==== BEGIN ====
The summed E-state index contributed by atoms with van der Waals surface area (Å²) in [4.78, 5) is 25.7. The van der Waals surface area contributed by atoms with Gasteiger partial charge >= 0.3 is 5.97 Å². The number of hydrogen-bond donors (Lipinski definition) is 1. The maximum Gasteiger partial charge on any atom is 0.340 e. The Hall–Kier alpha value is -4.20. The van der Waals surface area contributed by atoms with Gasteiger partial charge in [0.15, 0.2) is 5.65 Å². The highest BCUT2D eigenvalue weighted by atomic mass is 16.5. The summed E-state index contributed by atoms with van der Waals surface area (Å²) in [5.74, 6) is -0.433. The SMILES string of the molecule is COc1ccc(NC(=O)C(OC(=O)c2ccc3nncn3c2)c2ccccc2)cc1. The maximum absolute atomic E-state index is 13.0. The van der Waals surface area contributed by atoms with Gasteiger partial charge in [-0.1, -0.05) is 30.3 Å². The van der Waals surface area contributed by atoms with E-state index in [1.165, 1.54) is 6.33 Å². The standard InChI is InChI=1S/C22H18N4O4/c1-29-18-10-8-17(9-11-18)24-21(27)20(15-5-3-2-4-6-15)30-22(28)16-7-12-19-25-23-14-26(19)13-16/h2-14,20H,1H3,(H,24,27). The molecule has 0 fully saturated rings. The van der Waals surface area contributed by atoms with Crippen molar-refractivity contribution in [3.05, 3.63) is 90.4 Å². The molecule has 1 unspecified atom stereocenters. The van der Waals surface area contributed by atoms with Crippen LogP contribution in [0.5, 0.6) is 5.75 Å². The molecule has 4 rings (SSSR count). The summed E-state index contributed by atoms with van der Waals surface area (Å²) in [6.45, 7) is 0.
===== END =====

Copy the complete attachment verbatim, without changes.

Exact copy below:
The summed E-state index contributed by atoms with van der Waals surface area (Å²) in [4.78, 5) is 25.7. The van der Waals surface area contributed by atoms with Gasteiger partial charge >= 0.3 is 5.97 Å². The number of hydrogen-bond donors (Lipinski definition) is 1. The maximum Gasteiger partial charge on any atom is 0.340 e. The Hall–Kier alpha value is -4.20. The van der Waals surface area contributed by atoms with Gasteiger partial charge in [0.15, 0.2) is 5.65 Å². The highest BCUT2D eigenvalue weighted by atomic mass is 16.5. The summed E-state index contributed by atoms with van der Waals surface area (Å²) in [5.74, 6) is -0.433. The SMILES string of the molecule is COc1ccc(NC(=O)C(OC(=O)c2ccc3nncn3c2)c2ccccc2)cc1. The maximum absolute atomic E-state index is 13.0. The van der Waals surface area contributed by atoms with Gasteiger partial charge in [-0.1, -0.05) is 30.3 Å². The van der Waals surface area contributed by atoms with E-state index in [1.165, 1.54) is 6.33 Å². The standard InChI is InChI=1S/C22H18N4O4/c1-29-18-10-8-17(9-11-18)24-21(27)20(15-5-3-2-4-6-15)30-22(28)16-7-12-19-25-23-14-26(19)13-16/h2-14,20H,1H3,(H,24,27). The molecule has 0 fully saturated rings. The van der Waals surface area contributed by atoms with Crippen molar-refractivity contribution in [3.05, 3.63) is 90.4 Å². The molecule has 1 unspecified atom stereocenters. The van der Waals surface area contributed by atoms with Crippen LogP contribution in [0.5, 0.6) is 5.75 Å². The molecule has 4 rings (SSSR count). The summed E-state index contributed by atoms with van der Waals surface area (Å²) in [6.45, 7) is 0.